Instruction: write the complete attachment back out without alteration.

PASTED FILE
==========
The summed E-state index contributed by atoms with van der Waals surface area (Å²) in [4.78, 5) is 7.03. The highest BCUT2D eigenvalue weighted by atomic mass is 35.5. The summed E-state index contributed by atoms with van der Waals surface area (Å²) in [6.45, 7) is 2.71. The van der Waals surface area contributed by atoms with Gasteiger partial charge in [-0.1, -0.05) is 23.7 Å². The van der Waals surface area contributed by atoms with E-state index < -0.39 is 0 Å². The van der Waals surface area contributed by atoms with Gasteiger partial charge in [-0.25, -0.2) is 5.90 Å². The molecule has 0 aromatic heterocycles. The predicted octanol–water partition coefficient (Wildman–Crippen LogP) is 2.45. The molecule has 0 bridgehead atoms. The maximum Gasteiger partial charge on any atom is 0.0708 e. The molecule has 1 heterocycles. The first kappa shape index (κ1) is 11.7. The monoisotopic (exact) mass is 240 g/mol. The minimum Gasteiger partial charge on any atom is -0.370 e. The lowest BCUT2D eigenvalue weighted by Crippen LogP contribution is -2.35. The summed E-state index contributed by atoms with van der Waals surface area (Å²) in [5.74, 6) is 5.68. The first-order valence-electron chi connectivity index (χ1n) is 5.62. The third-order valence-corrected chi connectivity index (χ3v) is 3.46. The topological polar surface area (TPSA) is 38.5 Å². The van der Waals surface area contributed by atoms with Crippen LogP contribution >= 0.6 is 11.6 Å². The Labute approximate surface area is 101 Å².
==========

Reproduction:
The summed E-state index contributed by atoms with van der Waals surface area (Å²) in [4.78, 5) is 7.03. The highest BCUT2D eigenvalue weighted by atomic mass is 35.5. The summed E-state index contributed by atoms with van der Waals surface area (Å²) in [6.45, 7) is 2.71. The van der Waals surface area contributed by atoms with Gasteiger partial charge in [-0.1, -0.05) is 23.7 Å². The van der Waals surface area contributed by atoms with E-state index < -0.39 is 0 Å². The van der Waals surface area contributed by atoms with Gasteiger partial charge in [-0.25, -0.2) is 5.90 Å². The molecule has 0 aromatic heterocycles. The predicted octanol–water partition coefficient (Wildman–Crippen LogP) is 2.45. The molecule has 0 bridgehead atoms. The maximum Gasteiger partial charge on any atom is 0.0708 e. The molecule has 1 heterocycles. The first kappa shape index (κ1) is 11.7. The monoisotopic (exact) mass is 240 g/mol. The minimum Gasteiger partial charge on any atom is -0.370 e. The lowest BCUT2D eigenvalue weighted by Crippen LogP contribution is -2.35. The summed E-state index contributed by atoms with van der Waals surface area (Å²) in [5.74, 6) is 5.68. The first-order valence-electron chi connectivity index (χ1n) is 5.62. The third-order valence-corrected chi connectivity index (χ3v) is 3.46. The topological polar surface area (TPSA) is 38.5 Å². The van der Waals surface area contributed by atoms with Crippen LogP contribution >= 0.6 is 11.6 Å². The Labute approximate surface area is 101 Å².